Back Add a Comment Share:
Facebook Button


From director Wolfgang Petersen (Troy, The NeverEnding Story) comes a tale of two enemies thrown together in a hostile world where to survive they must become allies.

A soldier from Earth crash-lands on an alien world. Eventually he encounters another survivor, but from the enemy species he was fighting; they band together to survive on this hostile world. In the end the human finds himself caring for his enemy in a completely unexpected way.

Starring Dennis Quaid (The Right Stuff, The Day after Tomorrow) and Academy Award Winner Louis Gosset Jr. (An Officer and a Gentleman) this sci-fi adventure is a tale of an unexpected friendship and newly found respect. Eureka Classics presents the film in high-definition for the first time in the UK in a special edition Blu-ray.
(Taken from the official synopsis.)


Those of you who paid big bucks for Twilight Time's release of Enemy Mine (especially at after-market eBay rip off prices) might feel a slight twinge of regret right about now. For all intents and purposes Eureka's release looks just as good as Twilight Time's; arguably better, even.

Clearly the same master was used for both versions, and the 2.35:1 images are ostensibly the same, but the encoding on the Eureka disc is every-so-slightly better. The rest of the presentation mirrors the Twilight Time effort though, presenting a nicely detailed image that is generally free from dirt and debris. You'll see the odd speck here and there during the optical shots, but that's largely to be expected. Contrast is good, which is of paramount importance for a film set predominantly in space or on an almost perpetually dark world. Although blacks could not be described as inky they're solid enough and shadow detail is adequate. The colour palette is generally quite muted, but a number of key sequences showcase the virulent greens of foreboding pools and burnt oranges of alien sunsets. There are no particularly obvious signs of digital artefacting to report either and the image retains a suitably filmic appearance throughout.


We get two audio tracks here: a DTS-HD Master Audio 5.0 effort ('improved' from the 4.0 track on the Twilight Time release) and an LPCM 2.0 Stereo affair. The stereo track would appear to faithfully recreate the theatrical experience, but the multi-channel track goes one better by providing opportunities for the effects and music to spread their wings. Of course, while the surrounds are employed to good measure it’s still generally a front-heavy affair by design, so don’t expect the sort of directionality you’d get from a more recent feature. Happily dialogue is rendered clearly throughout and the score is also well represented in the mix. The lack of a dedicated .1 channel obviously doesn’t do the lack of bass any favours, but truth be told this isn’t the sort of film that demands earth-shattering LFE.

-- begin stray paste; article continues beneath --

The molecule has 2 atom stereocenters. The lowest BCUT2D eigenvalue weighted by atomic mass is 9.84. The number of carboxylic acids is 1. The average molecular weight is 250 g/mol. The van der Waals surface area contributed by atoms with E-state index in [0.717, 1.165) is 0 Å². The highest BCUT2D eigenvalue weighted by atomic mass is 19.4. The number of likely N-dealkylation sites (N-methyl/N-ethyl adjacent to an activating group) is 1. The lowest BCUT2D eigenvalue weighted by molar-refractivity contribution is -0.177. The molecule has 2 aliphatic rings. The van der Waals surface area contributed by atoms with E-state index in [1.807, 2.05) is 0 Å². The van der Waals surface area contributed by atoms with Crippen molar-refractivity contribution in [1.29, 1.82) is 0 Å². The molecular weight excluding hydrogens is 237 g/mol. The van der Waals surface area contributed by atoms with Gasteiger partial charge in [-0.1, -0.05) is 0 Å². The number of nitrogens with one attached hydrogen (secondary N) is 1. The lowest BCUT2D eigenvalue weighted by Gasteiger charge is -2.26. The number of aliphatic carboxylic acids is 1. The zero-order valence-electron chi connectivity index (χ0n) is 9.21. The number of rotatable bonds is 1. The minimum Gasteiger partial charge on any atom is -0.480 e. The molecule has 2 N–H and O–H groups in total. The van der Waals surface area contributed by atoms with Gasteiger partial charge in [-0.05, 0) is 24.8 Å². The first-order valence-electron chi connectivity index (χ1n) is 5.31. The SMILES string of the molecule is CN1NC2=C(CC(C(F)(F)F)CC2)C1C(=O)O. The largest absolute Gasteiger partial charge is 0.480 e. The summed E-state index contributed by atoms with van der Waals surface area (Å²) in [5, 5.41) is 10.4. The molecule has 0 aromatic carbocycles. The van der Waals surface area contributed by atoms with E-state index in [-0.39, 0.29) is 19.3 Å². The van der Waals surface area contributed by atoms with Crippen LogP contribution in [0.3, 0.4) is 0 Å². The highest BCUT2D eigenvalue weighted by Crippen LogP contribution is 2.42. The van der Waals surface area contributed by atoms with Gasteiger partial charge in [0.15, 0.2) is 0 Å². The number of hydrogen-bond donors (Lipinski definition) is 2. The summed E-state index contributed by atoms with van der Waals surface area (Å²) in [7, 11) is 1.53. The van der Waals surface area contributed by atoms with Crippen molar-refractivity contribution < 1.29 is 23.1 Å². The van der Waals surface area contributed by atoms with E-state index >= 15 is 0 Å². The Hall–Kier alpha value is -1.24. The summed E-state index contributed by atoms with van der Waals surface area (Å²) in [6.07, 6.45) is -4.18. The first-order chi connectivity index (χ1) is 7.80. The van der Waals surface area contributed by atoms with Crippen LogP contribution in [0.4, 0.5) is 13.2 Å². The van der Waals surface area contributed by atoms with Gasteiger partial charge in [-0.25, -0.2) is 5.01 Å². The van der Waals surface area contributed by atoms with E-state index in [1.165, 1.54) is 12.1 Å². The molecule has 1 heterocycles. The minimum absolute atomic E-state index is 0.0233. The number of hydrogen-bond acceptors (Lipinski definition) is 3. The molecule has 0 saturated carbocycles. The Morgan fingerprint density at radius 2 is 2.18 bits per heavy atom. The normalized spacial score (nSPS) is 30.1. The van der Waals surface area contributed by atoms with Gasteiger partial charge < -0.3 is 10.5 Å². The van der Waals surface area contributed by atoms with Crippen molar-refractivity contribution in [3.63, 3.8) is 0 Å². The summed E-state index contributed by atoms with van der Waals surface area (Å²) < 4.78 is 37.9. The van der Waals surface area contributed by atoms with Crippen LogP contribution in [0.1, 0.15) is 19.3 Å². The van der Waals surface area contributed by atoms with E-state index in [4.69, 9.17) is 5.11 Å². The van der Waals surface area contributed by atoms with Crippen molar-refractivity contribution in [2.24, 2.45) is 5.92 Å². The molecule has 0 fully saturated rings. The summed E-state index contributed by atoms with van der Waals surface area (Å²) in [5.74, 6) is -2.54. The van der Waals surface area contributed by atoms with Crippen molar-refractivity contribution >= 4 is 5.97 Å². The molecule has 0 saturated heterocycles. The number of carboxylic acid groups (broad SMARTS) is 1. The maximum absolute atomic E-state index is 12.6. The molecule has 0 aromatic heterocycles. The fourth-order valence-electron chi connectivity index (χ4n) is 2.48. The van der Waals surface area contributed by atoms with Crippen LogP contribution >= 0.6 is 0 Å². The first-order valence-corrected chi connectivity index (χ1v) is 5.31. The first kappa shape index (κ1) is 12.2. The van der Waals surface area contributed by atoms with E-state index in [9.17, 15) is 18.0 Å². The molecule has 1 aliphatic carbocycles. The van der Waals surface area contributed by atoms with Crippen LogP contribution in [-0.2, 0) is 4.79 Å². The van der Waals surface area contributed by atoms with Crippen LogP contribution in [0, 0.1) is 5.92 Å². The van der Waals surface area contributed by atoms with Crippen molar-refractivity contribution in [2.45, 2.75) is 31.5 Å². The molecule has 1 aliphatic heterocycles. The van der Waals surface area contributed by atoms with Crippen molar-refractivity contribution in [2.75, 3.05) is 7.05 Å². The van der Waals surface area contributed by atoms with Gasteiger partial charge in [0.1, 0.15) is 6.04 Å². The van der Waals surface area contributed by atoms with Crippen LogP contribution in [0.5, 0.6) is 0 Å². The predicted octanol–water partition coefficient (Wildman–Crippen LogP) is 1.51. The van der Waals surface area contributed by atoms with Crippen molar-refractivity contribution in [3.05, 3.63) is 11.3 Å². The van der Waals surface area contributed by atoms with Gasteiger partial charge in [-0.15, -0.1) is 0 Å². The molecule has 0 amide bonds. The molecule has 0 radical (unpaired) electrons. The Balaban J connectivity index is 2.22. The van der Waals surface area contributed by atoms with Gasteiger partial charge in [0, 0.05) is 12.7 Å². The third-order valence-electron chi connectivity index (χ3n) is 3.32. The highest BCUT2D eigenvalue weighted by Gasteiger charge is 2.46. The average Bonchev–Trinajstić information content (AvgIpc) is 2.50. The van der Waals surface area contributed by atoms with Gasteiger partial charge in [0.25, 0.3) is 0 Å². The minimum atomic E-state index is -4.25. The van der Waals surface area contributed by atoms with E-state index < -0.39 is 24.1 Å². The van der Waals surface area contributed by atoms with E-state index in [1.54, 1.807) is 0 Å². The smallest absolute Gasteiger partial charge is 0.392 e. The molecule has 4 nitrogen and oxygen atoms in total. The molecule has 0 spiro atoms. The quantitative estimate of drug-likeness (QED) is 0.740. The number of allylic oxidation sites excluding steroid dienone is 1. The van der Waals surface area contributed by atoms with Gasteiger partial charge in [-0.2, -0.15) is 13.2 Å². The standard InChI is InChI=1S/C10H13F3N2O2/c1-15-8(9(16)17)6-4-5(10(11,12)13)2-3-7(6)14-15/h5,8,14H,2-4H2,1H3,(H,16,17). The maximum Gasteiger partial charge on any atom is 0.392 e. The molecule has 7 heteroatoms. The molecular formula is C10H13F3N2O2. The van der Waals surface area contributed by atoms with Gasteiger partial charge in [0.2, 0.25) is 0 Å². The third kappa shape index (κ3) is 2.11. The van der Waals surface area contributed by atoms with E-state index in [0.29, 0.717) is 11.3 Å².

The Eureka release of Enemy Mine feature the same isolated score track and theatrical trailer found on the Twilight time release, but goes one better with the inclusion of an extended scene. Presented in rough standard definition it's not the prettiest looking thing you'll ever see, but it's a nice little bonus all the same. The retail set also comes furnished with a collector's booklet, but we didn't get a copy of that with our review disc.


I can remember being fairly nonplussed about Enemy Mine as a child, I think largely due to my love of more action packaged science-fiction and fantasy films. However, when viewed again through more mature eyes the films charms become apparent. It’s got a lot of heart and features fine central performances from Quaid and Gosset Jr. as the spaceborne Robinson Crusoe and Friday respectively. It’s also a very attractive film with excellent make-up effects and some impressive, old school matte paintings and model work.

Eureka’s Blu-ray release currently looks to be the best available version of the film on home video, offering as it does ever-so-slight improvements over the Twilight Time disc in both the audio-visual and supplemental material departments. If you’re a fan this is an easy decision, but I feel confident in recommending Enemy Mine to science fiction fans looking for something a little bit different from the norm.

* Note: The images below are taken from the Blu-ray and resized for the page. Full-resolution captures are available by clicking individual images, but due to .jpg compression they are not necessarily representative of the true quality of the source.

 Enemy Mine
 Enemy Mine
 Enemy Mine
 Enemy Mine
 Enemy Mine
 Enemy Mine
 Enemy Mine
 Enemy Mine